11.21.1948 - 12.25.2016

Thursday, December 15, 2016

Eighty Palmieri

I return with a Salsa Special to honor an absolute giant of the genre, turning a milestone 80 today.
He's been doing it since the advent of the 1960s and you can still catch him live, touring globally. He and his brother Charlie are probably the greatest living ambassadors of Latin Music currently on Earth.
His early 1970s LPs cook with a fire typically seen on the Sun, and are never far from my personal platter playlistings. Starting with Justicia in 1970, through the long outta print 1972 live records I am posting here today, he had a run of seminal excellence that rivals the Stevie Wonders and Marvin Gayes of the same time frame.
It's no exaggeration to say that Eddie Palmieri is possibly the most beloved musician ever to come out of Puerto Rico, that's for sure. But even if he had come from Pluto, there can be no denying that the modern Salsa sound rests on a foundation of which he is a central pillar.
And then there's this band he created back in the day. As smokin' an ensemble ever to play this music, Eddie's Harlem River Drive group diversified things, really stirring in the heaping helpings of soul and funk that blew the doors off what had gone before. That 1971 LP is surely a Desert Island Disc for a lotta folks, me included... and then they played a supermax prison.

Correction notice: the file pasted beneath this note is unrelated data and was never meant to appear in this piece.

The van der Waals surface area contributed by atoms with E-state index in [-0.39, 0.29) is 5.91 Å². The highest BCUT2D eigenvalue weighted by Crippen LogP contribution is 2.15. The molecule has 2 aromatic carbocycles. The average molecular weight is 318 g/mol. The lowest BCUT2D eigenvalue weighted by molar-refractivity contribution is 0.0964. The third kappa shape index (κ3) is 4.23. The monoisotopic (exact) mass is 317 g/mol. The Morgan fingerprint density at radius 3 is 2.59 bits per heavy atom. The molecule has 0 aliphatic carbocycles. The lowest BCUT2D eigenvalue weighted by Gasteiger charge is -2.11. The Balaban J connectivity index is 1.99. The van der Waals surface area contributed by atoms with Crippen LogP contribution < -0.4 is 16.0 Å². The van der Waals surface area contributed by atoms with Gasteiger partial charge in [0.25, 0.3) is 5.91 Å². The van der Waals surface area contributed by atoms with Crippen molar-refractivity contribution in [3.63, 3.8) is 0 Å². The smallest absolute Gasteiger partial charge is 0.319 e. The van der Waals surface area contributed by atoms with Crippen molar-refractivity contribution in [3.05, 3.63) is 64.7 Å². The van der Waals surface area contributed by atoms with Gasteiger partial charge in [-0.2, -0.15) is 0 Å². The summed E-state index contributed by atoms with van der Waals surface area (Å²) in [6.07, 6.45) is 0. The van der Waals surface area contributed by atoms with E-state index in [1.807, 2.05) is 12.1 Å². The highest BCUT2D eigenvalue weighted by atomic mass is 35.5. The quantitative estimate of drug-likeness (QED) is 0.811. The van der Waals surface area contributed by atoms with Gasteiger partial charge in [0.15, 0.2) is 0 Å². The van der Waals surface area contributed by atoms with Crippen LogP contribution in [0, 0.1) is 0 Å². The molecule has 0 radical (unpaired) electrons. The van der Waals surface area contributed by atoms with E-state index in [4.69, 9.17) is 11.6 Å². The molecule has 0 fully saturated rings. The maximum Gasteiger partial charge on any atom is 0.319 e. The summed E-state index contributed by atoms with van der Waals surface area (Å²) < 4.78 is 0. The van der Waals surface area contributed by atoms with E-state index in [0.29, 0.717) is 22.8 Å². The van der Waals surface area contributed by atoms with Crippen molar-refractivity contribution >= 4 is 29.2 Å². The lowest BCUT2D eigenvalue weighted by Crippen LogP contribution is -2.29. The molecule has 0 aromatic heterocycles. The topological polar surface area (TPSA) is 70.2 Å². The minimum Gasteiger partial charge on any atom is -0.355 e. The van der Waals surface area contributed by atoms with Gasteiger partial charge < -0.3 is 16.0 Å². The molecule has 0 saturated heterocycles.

The two records that their gig at Sing Sing Correctional Facility in upstate New York produced make the studio album they made seem tame, let's just say. And let's just say that the audience of inmates responded to their set with a high degree of enthusiasm. How they didn't burn the place down, I have no idea.
Those records got reissued on the Tico label in 1994 and as far as I can tell have not been seen since... a while back I bought a bootleg Italian CD of Volume One and it was a dodgy vinyl transfer!! Thankfully I have both volumes on the original Tico CD issues and was able to very slightly remaster them to adjust the differing loudnesses, which diverged a bit between the two. These burn with the fire of twelve galaxies and I advise playin' em good and loud.
Eddie Palmieri & Harlem River Drive
"Live At Sing Sing, vols. 1 & 2"
Sing Sing Correctional Facility
Ossining, NY
4.12.1972

vol. 1
01 intro/Pa La Ocha Tambo
02 V.P. Blues
03 Muñeca (new version)
04 Jibaro, My Pretty Nigger
05 Azucar (part 2 and part 3)

vol. 2
01 intro
02 Vamonos Pal Monte
03 Calle De La Vera Cruz
04 Mi Mujer Espiritual
05 intro
06 Somebody's Sons
07 Un Rifle Oracion (A Rifle, A Prayer)
08 17.1

Total time: 1:28:53

Andy Gonzalez - bass
Hank Anderson - Fender bass
Nicky Marrero - bongo drums
Ray Romero - congas
Reggie Barnes - drums
Cornell Dupree - guitar
Harry Viggiano - guitar
Charlie Palmieri - organ
Jerry Gonzalez - percussion
Eddie Palmieri - piano & electric piano